Common Dental Problems During Menospause: What To Expect

Dentist Blog

If you're approaching menopause, there are certain changes you probably know to expect. Hot flashes, mood swings, and weight gain, for example, are often discussed symptoms of menopause. There is another lesser-known aspect of health to keep in mind as you approach menopause – your dental health. Just as knowing what to expect when it comes to hot flashes makes them easier to handle, knowing what to expect in terms of dental health during menopause will leave you better equipped to handle any challenges that do arise.

Common Dental Problems in Menopausal Women

During menopause, hormonal changes can lead to a decrease in saliva production, which leads to an increased risk of feelings of dry mouth. This dry mouth may also lead to bad breath, a burning sensation on the tongue, and even gum disease. It's common for women to notice that their gums become sensitive, red and prone to bleeding when they enter menopause. These are signs of gum disease.

In addition to dry mouth and gum disease, women are more prone to dental caries, or cavities, during menopause.  Some women also begin experiencing jaw pain, which is often due to bone loss in the jaw.

Treating Common Dental Problems During Menopause

If you do experience some of the symptoms described above, it's important not to panic. What you are going through is normal, but that does not mean you have to continue living with bleeding gums and dry mouth. If your gums are the main source of your worries, rinsing once  per day with salt water, in addition to brushing and flossing regularly, may help alleviate your gum disease. If your symptoms do not subside within a few weeks, visit your dentist so that he or she can properly diagnose your condition and make sure your symptoms are, in fact, attributable to menopause and not another underlying condition. If you have cavities, having them filled promptly will keep your tooth decay from progressing.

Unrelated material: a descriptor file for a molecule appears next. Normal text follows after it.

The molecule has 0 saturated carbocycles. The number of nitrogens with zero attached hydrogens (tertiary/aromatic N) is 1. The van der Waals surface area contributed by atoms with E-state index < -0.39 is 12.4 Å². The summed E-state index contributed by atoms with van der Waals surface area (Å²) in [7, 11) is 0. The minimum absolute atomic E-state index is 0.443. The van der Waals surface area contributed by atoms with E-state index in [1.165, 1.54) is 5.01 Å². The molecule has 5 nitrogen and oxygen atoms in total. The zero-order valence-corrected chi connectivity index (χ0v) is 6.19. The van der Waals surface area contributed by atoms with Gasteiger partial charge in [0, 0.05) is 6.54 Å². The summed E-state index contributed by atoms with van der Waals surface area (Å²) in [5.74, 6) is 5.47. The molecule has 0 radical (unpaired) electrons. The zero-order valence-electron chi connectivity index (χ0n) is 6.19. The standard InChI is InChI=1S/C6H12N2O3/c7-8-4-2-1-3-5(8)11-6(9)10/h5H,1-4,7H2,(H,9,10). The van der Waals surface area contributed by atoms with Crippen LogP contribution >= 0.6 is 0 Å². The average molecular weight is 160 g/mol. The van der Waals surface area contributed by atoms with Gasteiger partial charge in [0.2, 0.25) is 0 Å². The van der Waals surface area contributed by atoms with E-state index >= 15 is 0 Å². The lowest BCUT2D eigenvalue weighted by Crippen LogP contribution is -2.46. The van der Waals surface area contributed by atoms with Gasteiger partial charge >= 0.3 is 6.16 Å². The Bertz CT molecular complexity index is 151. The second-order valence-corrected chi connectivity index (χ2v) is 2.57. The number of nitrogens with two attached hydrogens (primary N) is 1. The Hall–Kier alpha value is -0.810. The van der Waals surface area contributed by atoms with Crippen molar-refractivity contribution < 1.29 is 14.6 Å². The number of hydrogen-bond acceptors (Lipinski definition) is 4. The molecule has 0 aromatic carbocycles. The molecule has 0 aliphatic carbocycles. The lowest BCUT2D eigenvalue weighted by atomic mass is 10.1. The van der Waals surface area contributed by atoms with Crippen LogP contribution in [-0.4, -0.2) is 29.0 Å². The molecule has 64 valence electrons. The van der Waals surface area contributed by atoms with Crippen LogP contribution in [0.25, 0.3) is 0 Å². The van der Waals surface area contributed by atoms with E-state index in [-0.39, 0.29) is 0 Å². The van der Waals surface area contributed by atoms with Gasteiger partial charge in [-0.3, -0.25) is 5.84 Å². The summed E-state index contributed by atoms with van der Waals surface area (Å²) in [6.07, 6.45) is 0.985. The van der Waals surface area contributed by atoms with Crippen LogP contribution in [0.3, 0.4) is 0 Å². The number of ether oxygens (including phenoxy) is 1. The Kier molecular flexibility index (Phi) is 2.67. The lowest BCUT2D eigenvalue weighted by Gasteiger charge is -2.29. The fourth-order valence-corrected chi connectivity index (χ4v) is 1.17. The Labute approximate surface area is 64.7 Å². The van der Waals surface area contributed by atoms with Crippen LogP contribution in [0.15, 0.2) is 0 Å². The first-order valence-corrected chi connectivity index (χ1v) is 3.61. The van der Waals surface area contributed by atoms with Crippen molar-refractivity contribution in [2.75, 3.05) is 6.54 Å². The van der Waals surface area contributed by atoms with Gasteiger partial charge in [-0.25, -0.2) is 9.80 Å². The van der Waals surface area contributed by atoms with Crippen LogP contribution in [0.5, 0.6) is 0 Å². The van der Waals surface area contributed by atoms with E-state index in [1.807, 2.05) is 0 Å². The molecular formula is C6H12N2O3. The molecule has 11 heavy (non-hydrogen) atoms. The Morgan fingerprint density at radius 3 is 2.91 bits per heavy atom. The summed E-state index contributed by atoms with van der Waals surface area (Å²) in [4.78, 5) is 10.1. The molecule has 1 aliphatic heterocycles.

Taking great care of your teeth and gums by brushing twice per day and flossing daily will help ease any gum disease symptoms and keep additional cavities from forming. If your dentist feels dry mouth is a contributing factor to your gum disease or cavities, he or she may prescribe an oral medication to boost your saliva production. He or she may also recommend seeing a periodontist, a dentist who specializes in treating gum-related dental issues, for further treatment.

Menopause causes hormonal changes that affect every system in the body, including your teeth and gums. As long as you care for your teeth properly and continue to see your dentist for regular appointments, the problems you encounter should be manageable.


6 January 2015